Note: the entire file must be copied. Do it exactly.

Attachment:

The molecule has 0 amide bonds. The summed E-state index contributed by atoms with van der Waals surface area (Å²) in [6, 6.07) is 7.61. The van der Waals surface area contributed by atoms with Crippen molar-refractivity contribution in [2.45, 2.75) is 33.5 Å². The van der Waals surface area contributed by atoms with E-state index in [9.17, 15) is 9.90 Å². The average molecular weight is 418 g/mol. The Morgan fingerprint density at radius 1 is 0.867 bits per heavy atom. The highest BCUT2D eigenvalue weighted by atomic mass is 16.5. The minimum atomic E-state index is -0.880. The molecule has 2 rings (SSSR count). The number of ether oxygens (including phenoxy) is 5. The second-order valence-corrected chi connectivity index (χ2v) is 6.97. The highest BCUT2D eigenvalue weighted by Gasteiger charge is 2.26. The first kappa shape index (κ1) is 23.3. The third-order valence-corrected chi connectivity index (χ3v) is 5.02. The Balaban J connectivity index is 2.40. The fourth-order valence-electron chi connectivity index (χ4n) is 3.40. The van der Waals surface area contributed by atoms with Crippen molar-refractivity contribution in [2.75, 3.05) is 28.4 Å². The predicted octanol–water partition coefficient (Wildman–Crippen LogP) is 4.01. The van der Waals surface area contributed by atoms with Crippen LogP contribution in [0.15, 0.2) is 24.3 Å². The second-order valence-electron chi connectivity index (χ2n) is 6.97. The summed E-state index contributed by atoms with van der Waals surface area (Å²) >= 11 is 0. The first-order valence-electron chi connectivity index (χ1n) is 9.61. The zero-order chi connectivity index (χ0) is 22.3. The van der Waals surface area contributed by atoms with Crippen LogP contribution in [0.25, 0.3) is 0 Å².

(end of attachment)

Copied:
The molecule has 0 amide bonds. The summed E-state index contributed by atoms with van der Waals surface area (Å²) in [6, 6.07) is 7.61. The van der Waals surface area contributed by atoms with Crippen molar-refractivity contribution in [2.45, 2.75) is 33.5 Å². The van der Waals surface area contributed by atoms with E-state index in [9.17, 15) is 9.90 Å². The average molecular weight is 418 g/mol. The Morgan fingerprint density at radius 1 is 0.867 bits per heavy atom. The highest BCUT2D eigenvalue weighted by atomic mass is 16.5. The minimum atomic E-state index is -0.880. The molecule has 2 rings (SSSR count). The number of ether oxygens (including phenoxy) is 5. The second-order valence-corrected chi connectivity index (χ2v) is 6.97. The highest BCUT2D eigenvalue weighted by Gasteiger charge is 2.26. The first kappa shape index (κ1) is 23.3. The third-order valence-corrected chi connectivity index (χ3v) is 5.02. The Balaban J connectivity index is 2.40. The fourth-order valence-electron chi connectivity index (χ4n) is 3.40. The van der Waals surface area contributed by atoms with Crippen molar-refractivity contribution in [2.75, 3.05) is 28.4 Å². The predicted octanol–water partition coefficient (Wildman–Crippen LogP) is 4.01. The van der Waals surface area contributed by atoms with Crippen LogP contribution in [0.15, 0.2) is 24.3 Å². The second-order valence-electron chi connectivity index (χ2n) is 6.97. The summed E-state index contributed by atoms with van der Waals surface area (Å²) >= 11 is 0. The first-order valence-electron chi connectivity index (χ1n) is 9.61. The zero-order chi connectivity index (χ0) is 22.3. The van der Waals surface area contributed by atoms with Crippen LogP contribution in [0.25, 0.3) is 0 Å².